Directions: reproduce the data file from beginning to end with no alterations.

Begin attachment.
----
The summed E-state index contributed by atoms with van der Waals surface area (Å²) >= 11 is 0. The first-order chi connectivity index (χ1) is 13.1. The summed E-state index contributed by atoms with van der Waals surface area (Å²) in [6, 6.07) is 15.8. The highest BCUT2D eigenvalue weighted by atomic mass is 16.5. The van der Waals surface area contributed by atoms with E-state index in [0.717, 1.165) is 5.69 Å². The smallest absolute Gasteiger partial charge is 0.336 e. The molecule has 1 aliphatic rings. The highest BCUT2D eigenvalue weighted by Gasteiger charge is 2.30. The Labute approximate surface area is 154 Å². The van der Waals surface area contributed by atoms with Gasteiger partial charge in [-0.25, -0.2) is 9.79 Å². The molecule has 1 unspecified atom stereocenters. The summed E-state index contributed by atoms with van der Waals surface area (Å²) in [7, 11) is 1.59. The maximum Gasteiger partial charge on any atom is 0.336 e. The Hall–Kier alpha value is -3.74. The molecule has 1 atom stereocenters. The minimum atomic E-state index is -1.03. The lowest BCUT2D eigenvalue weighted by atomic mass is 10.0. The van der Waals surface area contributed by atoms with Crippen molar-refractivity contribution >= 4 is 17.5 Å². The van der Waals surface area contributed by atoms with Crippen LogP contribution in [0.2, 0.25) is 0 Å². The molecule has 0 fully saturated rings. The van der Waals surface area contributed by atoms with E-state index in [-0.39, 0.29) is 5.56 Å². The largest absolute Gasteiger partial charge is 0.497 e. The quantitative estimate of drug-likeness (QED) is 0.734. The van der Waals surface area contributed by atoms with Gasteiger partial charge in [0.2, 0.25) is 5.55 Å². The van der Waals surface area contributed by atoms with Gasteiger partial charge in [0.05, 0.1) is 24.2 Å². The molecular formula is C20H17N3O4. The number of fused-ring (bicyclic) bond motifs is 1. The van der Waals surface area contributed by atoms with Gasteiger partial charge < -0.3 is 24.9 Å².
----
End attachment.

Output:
The summed E-state index contributed by atoms with van der Waals surface area (Å²) >= 11 is 0. The first-order chi connectivity index (χ1) is 13.1. The summed E-state index contributed by atoms with van der Waals surface area (Å²) in [6, 6.07) is 15.8. The highest BCUT2D eigenvalue weighted by atomic mass is 16.5. The van der Waals surface area contributed by atoms with E-state index in [0.717, 1.165) is 5.69 Å². The smallest absolute Gasteiger partial charge is 0.336 e. The molecule has 1 aliphatic rings. The highest BCUT2D eigenvalue weighted by Gasteiger charge is 2.30. The Labute approximate surface area is 154 Å². The van der Waals surface area contributed by atoms with Gasteiger partial charge in [-0.25, -0.2) is 9.79 Å². The molecule has 1 unspecified atom stereocenters. The summed E-state index contributed by atoms with van der Waals surface area (Å²) in [7, 11) is 1.59. The maximum Gasteiger partial charge on any atom is 0.336 e. The Hall–Kier alpha value is -3.74. The molecule has 1 atom stereocenters. The minimum atomic E-state index is -1.03. The lowest BCUT2D eigenvalue weighted by atomic mass is 10.0. The van der Waals surface area contributed by atoms with Crippen molar-refractivity contribution >= 4 is 17.5 Å². The van der Waals surface area contributed by atoms with Crippen LogP contribution in [0.2, 0.25) is 0 Å². The molecule has 0 fully saturated rings. The van der Waals surface area contributed by atoms with E-state index in [-0.39, 0.29) is 5.56 Å². The largest absolute Gasteiger partial charge is 0.497 e. The quantitative estimate of drug-likeness (QED) is 0.734. The van der Waals surface area contributed by atoms with Gasteiger partial charge in [0.2, 0.25) is 5.55 Å². The van der Waals surface area contributed by atoms with Gasteiger partial charge in [0.05, 0.1) is 24.2 Å². The molecular formula is C20H17N3O4. The number of fused-ring (bicyclic) bond motifs is 1. The van der Waals surface area contributed by atoms with Gasteiger partial charge < -0.3 is 24.9 Å².